We believe that as a responsible tobacco business, we can contribute, through information, ideas and practical steps, to helping regulators address the key issues surrounding our product
We believe that views advocated in policy formation should be communicated transparently clear to everyone. Our views and positions covered below are the same as those we advocate in externally.
We also welcome the opportunity to respond to government consultations on regulatory issues. You can download a copy of our recent submissions below to the UK Government’s consultation on plain packaging of tobacco products below:
Submission to the UK government plain packaging consultation 2012 (1.6 mb)
Some governments are considering regulation to restrict the colours, designs and trademarks that can be used on tobacco packaging. Plain packaging is a policy with potentially significant consequences, not all of which are well understood. We believe governments need to think proposals like this through very carefully and conduct more robust research. Read more in plain packaging of tobacco products.
The Framework Convention for Tobacco Control (FCTC) requires governments who are party to it to promote, as appropriate, economically viable alternative crops for tobacco farmers to grow where their livelihoods are seriously affected as a consequence of local tobacco control programmes. We support this.
We believe that while the demand for tobacco exists, farmers should have the right to choose whether they grow tobacco or not and that governments should not try to drive farmers out of tobacco growing as this can result in social, economic and other impacts for those farmers and their wider communities.
Any assessment of economically sustainable alternative livelihoods to tobacco cultivation should be evidence based, look at all the potential impacts and use a methodology agreed in consultation with impacted growers, key tobacco producing countries, tobacco merchants and manufacturers. We agree that governments should consider the protection of the environment and the health of people engaged in tobacco cultivation in their countries and decide what measures they may wish to introduce. But we believe that independent research should be carried out to assess the environmental and social impact of tobacco growing in comparison with other types of crops.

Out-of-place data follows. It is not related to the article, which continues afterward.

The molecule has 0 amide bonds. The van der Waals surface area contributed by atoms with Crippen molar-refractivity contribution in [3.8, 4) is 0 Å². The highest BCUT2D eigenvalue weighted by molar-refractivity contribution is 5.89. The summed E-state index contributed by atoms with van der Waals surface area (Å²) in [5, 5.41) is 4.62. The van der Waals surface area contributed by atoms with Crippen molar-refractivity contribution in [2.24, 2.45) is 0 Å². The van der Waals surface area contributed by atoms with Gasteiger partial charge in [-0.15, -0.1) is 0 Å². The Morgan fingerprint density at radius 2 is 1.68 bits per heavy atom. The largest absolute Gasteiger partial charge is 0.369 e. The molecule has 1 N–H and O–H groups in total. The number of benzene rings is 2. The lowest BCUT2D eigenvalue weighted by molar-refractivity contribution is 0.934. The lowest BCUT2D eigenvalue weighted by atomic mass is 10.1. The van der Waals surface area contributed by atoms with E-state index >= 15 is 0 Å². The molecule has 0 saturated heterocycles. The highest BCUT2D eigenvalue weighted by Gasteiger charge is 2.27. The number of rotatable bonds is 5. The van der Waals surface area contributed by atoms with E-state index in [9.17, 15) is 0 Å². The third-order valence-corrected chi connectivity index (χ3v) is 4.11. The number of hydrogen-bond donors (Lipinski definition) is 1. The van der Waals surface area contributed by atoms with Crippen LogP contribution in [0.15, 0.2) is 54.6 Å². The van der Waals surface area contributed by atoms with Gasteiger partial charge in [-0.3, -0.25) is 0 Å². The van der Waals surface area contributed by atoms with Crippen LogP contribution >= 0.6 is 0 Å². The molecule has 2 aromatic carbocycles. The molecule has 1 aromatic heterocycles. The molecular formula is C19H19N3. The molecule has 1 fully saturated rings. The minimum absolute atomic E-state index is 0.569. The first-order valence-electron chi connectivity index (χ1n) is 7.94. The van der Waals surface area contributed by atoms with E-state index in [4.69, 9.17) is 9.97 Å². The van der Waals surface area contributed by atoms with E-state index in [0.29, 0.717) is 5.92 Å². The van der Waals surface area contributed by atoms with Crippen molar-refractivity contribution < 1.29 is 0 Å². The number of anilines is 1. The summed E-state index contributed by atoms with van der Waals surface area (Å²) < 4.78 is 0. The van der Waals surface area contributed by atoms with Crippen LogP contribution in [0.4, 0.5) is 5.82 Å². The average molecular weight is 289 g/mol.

To help contribute to this evidence base, in 2011, we commissioned independent research into the impact of tobacco farming on communities and the environment, which you can read about in the debate on tobacco farming.
Some people claim that ingredients are used in tobacco products to make smoking more appealing to children and more addictive. FCTC guidelines recommend that governments restrict or prohibit the use of ingredients.
We support restrictions or prohibitions on ingredients that are shown through sound scientific evidence to enhance the pharmacological effects of nicotine or to lead to increased underage smoking. The ingredients our Group companies use have been selected based on criteria that, at the levels used, they do not add to the health risks of smoking, they do not encourage people to start smoking or make it more difficult for people to quit and they are not added to make our tobacco products appealing to children.